Picture the scene… It is CannaCon, a respectable B2B cannabis industry tradeshow in Denver, Colorado. I am walking and talking with Morgan, at the time President of the MJBA, later Founder and CEO of the Cannabis Women’s Alliance. We were discussing what topics we should discuss on an upcoming panel about the role of women in the cannabis industry we were both participating in that afternoon. All of a sudden, we both stop in our tracks at the sight of a nearly naked, black leather thong and biker jacket clad woman appearing to sit on some heavy machinery. We realize that it’s a larger-than-life sized poster. And there is more than one of “her” in the booth, for a trimmer company. We look at each other, and shake our heads in disbelief. Really? Apparently, the company felt that sticking a nearly naked female body on their machine would sell more of them to… I guess not women? We had a topic for our afternoon discussion. And I made a mental note to check who is the competitor of that brand, and reach out to them to help them with their marketing. This isn’t the only instance of blatantly sexist packaging or marketing imagery that has been put out there by companies in the cannabis vertical.
Marketing for marijuana products has included a lot of shapely women (and sometimes barely legal girls) slightly clad and suggestively posed to sell everything from buds and bongs to grinders. This booty-shorts-and-cleavage tactic in cannabis marketing stems from the misguided presumption that marijuana culture is primarily a male-centric party scene. Nothing could be further from the truth, and the owners of those brands seem unimaginably tone deaf to what is happening in their industry and the cultural shift in the society at large.
Those selling B2B should consider that 20% of cannabis business owners are women, that 36% of executives in the space are women, that 63% heads of testing labs are women. Women are increasingly the entrepreneurs and the consumers in the cannabis market. But despite this fact, some brands continue to behave as if their market consisted of stereotypical hormonal cis-gender bros who won’t buy a thing unless they affix a pinup girl somewhere on there.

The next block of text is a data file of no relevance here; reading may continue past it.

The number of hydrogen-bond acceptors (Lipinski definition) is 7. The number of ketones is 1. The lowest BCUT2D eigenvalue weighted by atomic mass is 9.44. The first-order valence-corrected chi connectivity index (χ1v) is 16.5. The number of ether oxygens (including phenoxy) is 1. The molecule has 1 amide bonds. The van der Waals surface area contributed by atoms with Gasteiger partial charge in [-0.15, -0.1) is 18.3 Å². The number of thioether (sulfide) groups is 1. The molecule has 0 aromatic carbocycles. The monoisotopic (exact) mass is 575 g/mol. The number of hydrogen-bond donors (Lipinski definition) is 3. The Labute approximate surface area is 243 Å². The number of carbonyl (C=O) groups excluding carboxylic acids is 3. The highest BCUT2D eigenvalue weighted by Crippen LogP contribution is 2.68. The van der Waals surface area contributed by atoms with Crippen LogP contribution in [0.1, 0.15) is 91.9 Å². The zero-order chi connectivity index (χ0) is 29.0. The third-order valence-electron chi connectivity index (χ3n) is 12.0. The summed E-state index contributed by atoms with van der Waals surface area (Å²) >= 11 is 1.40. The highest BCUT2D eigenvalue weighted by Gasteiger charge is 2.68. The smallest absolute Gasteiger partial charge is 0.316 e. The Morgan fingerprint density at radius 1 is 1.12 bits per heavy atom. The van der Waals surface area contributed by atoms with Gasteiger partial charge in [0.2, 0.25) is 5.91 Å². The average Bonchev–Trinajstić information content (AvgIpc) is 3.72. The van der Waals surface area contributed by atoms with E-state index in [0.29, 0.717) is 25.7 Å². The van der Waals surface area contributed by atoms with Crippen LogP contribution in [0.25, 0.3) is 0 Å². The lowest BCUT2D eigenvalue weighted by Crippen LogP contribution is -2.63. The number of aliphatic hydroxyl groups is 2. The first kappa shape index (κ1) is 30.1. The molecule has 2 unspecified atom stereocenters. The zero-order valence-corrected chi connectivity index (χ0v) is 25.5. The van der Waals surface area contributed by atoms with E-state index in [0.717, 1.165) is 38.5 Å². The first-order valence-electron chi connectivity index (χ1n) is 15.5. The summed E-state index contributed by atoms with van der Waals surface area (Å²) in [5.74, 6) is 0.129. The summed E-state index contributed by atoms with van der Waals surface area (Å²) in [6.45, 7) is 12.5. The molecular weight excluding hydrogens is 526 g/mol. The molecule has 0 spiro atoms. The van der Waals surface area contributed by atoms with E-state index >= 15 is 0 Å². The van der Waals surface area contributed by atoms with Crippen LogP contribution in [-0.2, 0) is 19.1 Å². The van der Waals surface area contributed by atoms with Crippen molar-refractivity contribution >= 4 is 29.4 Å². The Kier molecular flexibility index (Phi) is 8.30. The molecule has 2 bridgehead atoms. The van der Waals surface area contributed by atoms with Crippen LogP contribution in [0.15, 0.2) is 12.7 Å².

So, when does an ad or brand campaign cross the line from sexy to sexist, risking the alienation of customers as well as embarrassing, brand-damaging recriminations? We know that sex sells. Or I should say, *sexy* sells, in moderation. Our own research – yes, we asked people about their inclination to respond to packaging with sex imagery – showed that it does. But there is a way to use that without using imagery that demeans and objectifies women to sell a product.
Only 18% of men and 11% of women answered that they’d find a brand that uses sexy imagery “Extremely appealing.” It’s clearly a risk for any business in the cannabis space that chooses to use sex or sexy images in its promotions. That’s because as legal cannabis emerges, this marketing practice and the assumptions behind it are being questioned and undermined by sophisticated marketing research.
growing sophistication in cannabis branding & advertising
As you can read in our latest white paper Men vs. Women Cannabis Branding Research, we are all just beginning to get a better understanding of the demographics within the cannabis market. In short, women do make up a significant proportion of the market, as consumers and business leaders, and they are generally put off by sexy marketing.
And since many legal marijuana advocates embrace the social-justice cause of legalization—for instance, our research found that 73 percent of women favored legalization while far fewer expected to ever purchase cannabis—overly sexualized and sexist marketing can undermine support for legal cannabis and its availability.
The sex-sells practice in cannabis has already raised its share of controversy, particularly in the medical marijuana market. In one prominent news story, The Sacramento Bee called out the emerging controversy in its story “Sexy pot ads provoke debate over medical marijuana goals.” “The marijuana industry is male-dominated, and dudes love to look at hot chicks,” a male publisher of a cannabis trade magazine told the Bee in its 2011 story. “I’ve often said how offensive it is that we have naked girls with cannabis leaves or mini-mini-mini-skirts,” a female dispensary operator countered.